New Microcapsules Can Provide Safe and Effective Bimolecular Drug Delivery

Release Date: 05-Oct-2019

Recently, a team of researchers at Harvard's Wyss Institute for Biologically Inspired Engineering and John A. Paulson School of Engineering and Applied Sciences (SEAS), created an advanced type of microcapsules that can deliver the drug more accurately. They created microcapsules with shells of non-uniform thickness that allows them to burst at lower osmotic pressures, making them safer for use in the human body. The research is published in Small.


The researchers used a glass capillary device, which is microfluidic, for the creation of their inhomogeneous microcapsules. The microfluidic device is able to employ a water-in-oil-in-water method to encapsulate a water solution containing sucrose, an osmotic agent, within a shell of monomers suspended in oil.


After that, the monomers are exposed to UV light and they starts reacting each other and crosslink to form a solid, polymer shell around the sucrose solution. By altering the rates at which the sucrose solution and the monomer oil flow through the device, the researchers discovered that they could introduce variations in the thickness of the shells that formed, creating lopsided capsules with thicker walls on one side and thinner on the other.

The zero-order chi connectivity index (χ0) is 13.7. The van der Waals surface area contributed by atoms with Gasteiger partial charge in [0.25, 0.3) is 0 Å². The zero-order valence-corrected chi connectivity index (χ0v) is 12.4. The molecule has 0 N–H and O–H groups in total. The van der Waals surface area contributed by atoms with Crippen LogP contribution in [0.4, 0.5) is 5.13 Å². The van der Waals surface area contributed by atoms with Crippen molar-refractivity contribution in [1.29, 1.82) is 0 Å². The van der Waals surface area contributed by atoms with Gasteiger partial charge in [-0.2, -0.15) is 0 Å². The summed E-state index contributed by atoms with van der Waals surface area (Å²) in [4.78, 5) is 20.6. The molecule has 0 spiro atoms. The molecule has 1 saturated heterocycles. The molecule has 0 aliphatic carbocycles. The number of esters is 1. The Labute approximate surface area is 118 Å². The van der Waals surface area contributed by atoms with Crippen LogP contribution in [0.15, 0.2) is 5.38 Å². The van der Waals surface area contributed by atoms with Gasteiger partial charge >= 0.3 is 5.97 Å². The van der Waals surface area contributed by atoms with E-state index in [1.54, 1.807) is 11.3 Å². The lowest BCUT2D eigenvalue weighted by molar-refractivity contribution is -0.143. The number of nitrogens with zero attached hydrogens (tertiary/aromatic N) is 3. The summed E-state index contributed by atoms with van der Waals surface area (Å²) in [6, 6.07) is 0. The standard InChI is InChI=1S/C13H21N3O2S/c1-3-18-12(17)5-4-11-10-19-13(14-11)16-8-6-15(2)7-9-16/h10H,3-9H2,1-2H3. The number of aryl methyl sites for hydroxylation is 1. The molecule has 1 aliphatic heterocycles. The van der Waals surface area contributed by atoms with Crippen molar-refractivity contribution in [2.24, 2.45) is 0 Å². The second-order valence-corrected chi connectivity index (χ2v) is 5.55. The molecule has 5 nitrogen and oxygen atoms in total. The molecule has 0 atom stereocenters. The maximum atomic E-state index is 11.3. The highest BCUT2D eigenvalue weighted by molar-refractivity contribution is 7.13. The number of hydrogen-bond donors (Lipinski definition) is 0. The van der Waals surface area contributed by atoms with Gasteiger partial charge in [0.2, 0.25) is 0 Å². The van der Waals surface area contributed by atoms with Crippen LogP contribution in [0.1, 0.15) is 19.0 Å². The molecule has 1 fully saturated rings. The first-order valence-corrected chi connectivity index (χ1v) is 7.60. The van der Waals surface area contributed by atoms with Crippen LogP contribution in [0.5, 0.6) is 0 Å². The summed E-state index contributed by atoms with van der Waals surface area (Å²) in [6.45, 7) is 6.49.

According to Weixia Zhang, Ph.D., first author and Postdoctoral Fellow, Wyss Institute and SEAS, “Our shells' weakest part is 40 times thinner than their strongest part, which makes it much easier for them to break and release their cargo. On the flip side, these microcapsules are exceedingly durable and do not leak if they are not exposed to elevated osmotic pressure, making them very stable and capable of storing their contents for a long time.”


The team is currently working on the development of their microcapsules by improving the shell material to further decrease the osmotic pressure required to rupture them. They plan to apply their technology to the delivery of biomolecular drugs, such as therapeutic antibodies, with the main aim of utilising the human body's high water content to act as the rupture trigger after injection.


According to the co-author Donald Ingber, M.D., Ph.D., Founding Director of Wyss Institute's the Judah Folkman Professor of Vascular Biology at HMS and the Vascular Biology Program at Boston Children's Hospital, and Professor of Bioengineering at SEAS, “This project is a great example of how simpler solutions can often be better than complicated ones, as the only input needed to burst the microcapsules is mechanical pressure, rather than complex chemistries or molecular switches.”

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